Knowing how to fall

"Aren't you scared?"  He asked me after I brought Wes in from a full gallop.

"Of what?" I asked, stretching my feet out of the stirrups and letting Wes walk around before his rubdown.

"That the horse will stumble and you'll fall off."  My friend had come to take pictures of horses while I rode that afternoon.

"Oh, I've fallen off.  Several times," I added, as Wes nuzzled me for a peppermint.  Those people who think horses aren't smart have never carried peppermints in their pockets.  Wes knows just how to stick his nose into my pockets if I'm not prompt enough in his opinion.

"And yes, anyone who rides horses has some level of fear," I said, "because we will always fall.  A Mexican quote says, 'It is not enough to ride.  She must also know how to fall'."

He nodded, fairly unconvinced that he was willing to fall for some new experience.  Instead, he took a picture of Wes, grazing on some grass while I began to strip off his tack.

My riding instructor says there are two types of riders:  Those who have just fallen off a horse and those who are about to fall off a horse.  That's very true.  If you ride a horse, you will fall.  Maybe you'll get lucky and fall off in some graceful way, but I never seem to do that.  I fall ass-over-teakettle onto the ground.  Instinct tells me to make sure I'm away from hooves and to sit for a moment as I make sure all of my bones are still in tact.  So far, so good.

Falling isn't the only fear around the amazing and large creatures.  I've had my feet stepped on by horses, who are considerably larger than we humans are.  Steel-toed boots help, but not that much.  And those boots are made for riding, not walking, so they give a fair number of blisters on their own.  I've been bitten by horses, and their bites leave big, ugly bruises.  A couple of the horses in the stable enjoy chewing on my shirts and adding attractive holes in them.  And occasionally they nip on my skin as they create my horse-designed shirts.  The stronger-willed horses need tight reins, which almost always mean blisters on fingers to match the ones on my feet.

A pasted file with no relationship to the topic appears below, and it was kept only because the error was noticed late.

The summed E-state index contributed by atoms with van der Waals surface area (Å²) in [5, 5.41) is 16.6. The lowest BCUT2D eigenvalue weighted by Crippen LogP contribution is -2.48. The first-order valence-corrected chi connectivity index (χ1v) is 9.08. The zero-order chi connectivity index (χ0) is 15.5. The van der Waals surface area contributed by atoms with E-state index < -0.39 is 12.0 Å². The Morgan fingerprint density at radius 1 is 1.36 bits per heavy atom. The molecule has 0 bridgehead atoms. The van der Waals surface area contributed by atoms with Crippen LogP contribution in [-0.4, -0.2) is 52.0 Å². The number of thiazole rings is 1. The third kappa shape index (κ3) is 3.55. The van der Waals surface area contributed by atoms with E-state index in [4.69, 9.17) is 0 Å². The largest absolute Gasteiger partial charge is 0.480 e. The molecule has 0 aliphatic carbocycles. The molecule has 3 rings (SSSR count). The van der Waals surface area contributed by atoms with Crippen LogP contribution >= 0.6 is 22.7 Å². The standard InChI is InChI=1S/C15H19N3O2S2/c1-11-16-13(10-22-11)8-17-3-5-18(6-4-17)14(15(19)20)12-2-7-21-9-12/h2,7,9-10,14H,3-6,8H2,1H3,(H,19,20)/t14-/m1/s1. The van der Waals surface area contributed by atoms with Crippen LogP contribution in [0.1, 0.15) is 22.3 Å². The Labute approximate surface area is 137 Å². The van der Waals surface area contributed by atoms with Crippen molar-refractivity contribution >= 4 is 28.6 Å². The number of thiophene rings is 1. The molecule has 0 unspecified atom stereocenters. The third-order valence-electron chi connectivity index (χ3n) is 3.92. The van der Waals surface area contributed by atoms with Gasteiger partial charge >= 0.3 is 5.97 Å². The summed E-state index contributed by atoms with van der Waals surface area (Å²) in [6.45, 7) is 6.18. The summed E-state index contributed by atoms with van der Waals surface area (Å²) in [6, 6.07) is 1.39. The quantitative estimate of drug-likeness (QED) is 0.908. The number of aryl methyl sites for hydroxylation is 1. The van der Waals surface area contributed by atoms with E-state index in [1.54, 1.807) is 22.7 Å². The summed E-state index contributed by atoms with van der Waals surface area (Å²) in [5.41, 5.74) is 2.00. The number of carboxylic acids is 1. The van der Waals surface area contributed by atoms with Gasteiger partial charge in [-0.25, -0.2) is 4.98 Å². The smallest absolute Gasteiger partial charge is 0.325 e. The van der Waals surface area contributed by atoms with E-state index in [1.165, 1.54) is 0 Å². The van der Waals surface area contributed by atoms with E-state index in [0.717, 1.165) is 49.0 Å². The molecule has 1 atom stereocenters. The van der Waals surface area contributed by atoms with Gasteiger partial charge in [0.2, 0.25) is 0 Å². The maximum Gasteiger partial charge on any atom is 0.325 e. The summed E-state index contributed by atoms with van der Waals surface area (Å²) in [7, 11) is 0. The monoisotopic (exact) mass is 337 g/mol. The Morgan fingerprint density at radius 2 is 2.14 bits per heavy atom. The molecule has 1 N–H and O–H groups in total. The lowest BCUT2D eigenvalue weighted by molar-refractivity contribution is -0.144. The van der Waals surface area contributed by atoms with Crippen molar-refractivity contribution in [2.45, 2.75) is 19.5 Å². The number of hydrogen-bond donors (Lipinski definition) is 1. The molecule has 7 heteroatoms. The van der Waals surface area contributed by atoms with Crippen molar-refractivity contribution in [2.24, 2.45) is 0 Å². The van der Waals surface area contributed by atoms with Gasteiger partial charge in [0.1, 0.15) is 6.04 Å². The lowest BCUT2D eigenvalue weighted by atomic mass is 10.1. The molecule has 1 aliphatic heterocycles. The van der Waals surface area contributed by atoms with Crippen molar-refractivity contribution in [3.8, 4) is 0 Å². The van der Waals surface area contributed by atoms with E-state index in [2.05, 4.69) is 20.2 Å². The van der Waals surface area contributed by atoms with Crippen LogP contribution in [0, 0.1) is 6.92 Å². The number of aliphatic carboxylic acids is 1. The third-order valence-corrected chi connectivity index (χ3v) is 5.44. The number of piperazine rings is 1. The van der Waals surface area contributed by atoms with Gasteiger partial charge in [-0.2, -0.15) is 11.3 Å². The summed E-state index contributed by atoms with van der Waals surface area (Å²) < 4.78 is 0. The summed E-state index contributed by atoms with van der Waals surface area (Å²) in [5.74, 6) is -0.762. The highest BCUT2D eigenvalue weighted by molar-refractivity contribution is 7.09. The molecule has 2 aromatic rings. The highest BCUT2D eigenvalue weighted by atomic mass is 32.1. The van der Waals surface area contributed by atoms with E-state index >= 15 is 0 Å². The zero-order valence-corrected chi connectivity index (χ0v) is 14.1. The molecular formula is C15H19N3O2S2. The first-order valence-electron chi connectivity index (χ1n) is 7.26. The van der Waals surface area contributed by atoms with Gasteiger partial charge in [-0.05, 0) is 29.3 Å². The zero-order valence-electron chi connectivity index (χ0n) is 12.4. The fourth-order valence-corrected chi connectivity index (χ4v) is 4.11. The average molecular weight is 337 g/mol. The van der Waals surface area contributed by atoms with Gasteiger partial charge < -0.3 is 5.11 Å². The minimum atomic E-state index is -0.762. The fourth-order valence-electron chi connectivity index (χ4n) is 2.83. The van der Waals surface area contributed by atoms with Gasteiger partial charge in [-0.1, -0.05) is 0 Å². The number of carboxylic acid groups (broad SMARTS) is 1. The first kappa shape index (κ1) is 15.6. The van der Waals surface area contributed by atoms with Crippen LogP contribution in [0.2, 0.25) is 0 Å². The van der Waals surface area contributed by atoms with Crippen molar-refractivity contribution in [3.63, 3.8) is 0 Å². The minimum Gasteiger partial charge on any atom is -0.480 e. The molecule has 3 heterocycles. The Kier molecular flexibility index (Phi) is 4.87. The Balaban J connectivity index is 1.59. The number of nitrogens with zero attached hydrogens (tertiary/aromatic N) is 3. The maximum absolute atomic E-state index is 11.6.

Riding is one place where my soul is most, well, fully my soul.  Bruises, blisters, aching tailbones from abrupt meetings with the ground - all are part of the experience.  And yes, so is the fear.  When a beautiful horse takes off on a full gallop, you are along for the ride.  Yes, you could fall.  Yes, you can get hurt if something happens.  And yes, you also get to come as close to being full Spirit as one can be on this side of the Kingdom, at least for me.  No matter how crazy my week or how overwhelming the days have felt, time on a horse is God's reset button for me.

My holy horse reset button, like everything of the Holy, does not come without risk and fear.   Faith is not the knowledge that nothing bad will ever happen.  Faith is simply, for me, the courage that God is with me in the love, in the fear, in the uncertainty, and in the mess of life.  Faith allows me to meet fear and acknowledge her, not ignore her.